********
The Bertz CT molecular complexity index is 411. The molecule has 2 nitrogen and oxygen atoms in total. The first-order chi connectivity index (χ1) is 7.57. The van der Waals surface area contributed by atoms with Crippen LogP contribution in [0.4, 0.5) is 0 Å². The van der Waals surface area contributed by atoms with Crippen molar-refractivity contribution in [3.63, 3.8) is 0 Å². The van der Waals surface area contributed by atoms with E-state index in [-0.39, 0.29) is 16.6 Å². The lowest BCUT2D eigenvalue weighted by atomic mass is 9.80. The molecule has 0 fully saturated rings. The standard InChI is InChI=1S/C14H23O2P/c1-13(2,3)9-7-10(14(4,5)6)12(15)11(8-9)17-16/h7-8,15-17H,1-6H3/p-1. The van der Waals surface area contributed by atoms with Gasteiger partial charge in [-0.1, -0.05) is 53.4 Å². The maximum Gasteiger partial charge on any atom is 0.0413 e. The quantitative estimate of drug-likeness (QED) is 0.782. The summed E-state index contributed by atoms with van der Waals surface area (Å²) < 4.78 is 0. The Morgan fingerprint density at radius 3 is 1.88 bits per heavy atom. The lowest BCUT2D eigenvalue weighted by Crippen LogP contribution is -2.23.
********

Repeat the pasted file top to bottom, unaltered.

The Bertz CT molecular complexity index is 411. The molecule has 2 nitrogen and oxygen atoms in total. The first-order chi connectivity index (χ1) is 7.57. The van der Waals surface area contributed by atoms with Crippen LogP contribution in [0.4, 0.5) is 0 Å². The van der Waals surface area contributed by atoms with Crippen molar-refractivity contribution in [3.63, 3.8) is 0 Å². The van der Waals surface area contributed by atoms with E-state index in [-0.39, 0.29) is 16.6 Å². The lowest BCUT2D eigenvalue weighted by atomic mass is 9.80. The molecule has 0 fully saturated rings. The standard InChI is InChI=1S/C14H23O2P/c1-13(2,3)9-7-10(14(4,5)6)12(15)11(8-9)17-16/h7-8,15-17H,1-6H3/p-1. The van der Waals surface area contributed by atoms with Gasteiger partial charge in [-0.1, -0.05) is 53.4 Å². The maximum Gasteiger partial charge on any atom is 0.0413 e. The quantitative estimate of drug-likeness (QED) is 0.782. The summed E-state index contributed by atoms with van der Waals surface area (Å²) < 4.78 is 0. The Morgan fingerprint density at radius 3 is 1.88 bits per heavy atom. The lowest BCUT2D eigenvalue weighted by Crippen LogP contribution is -2.23.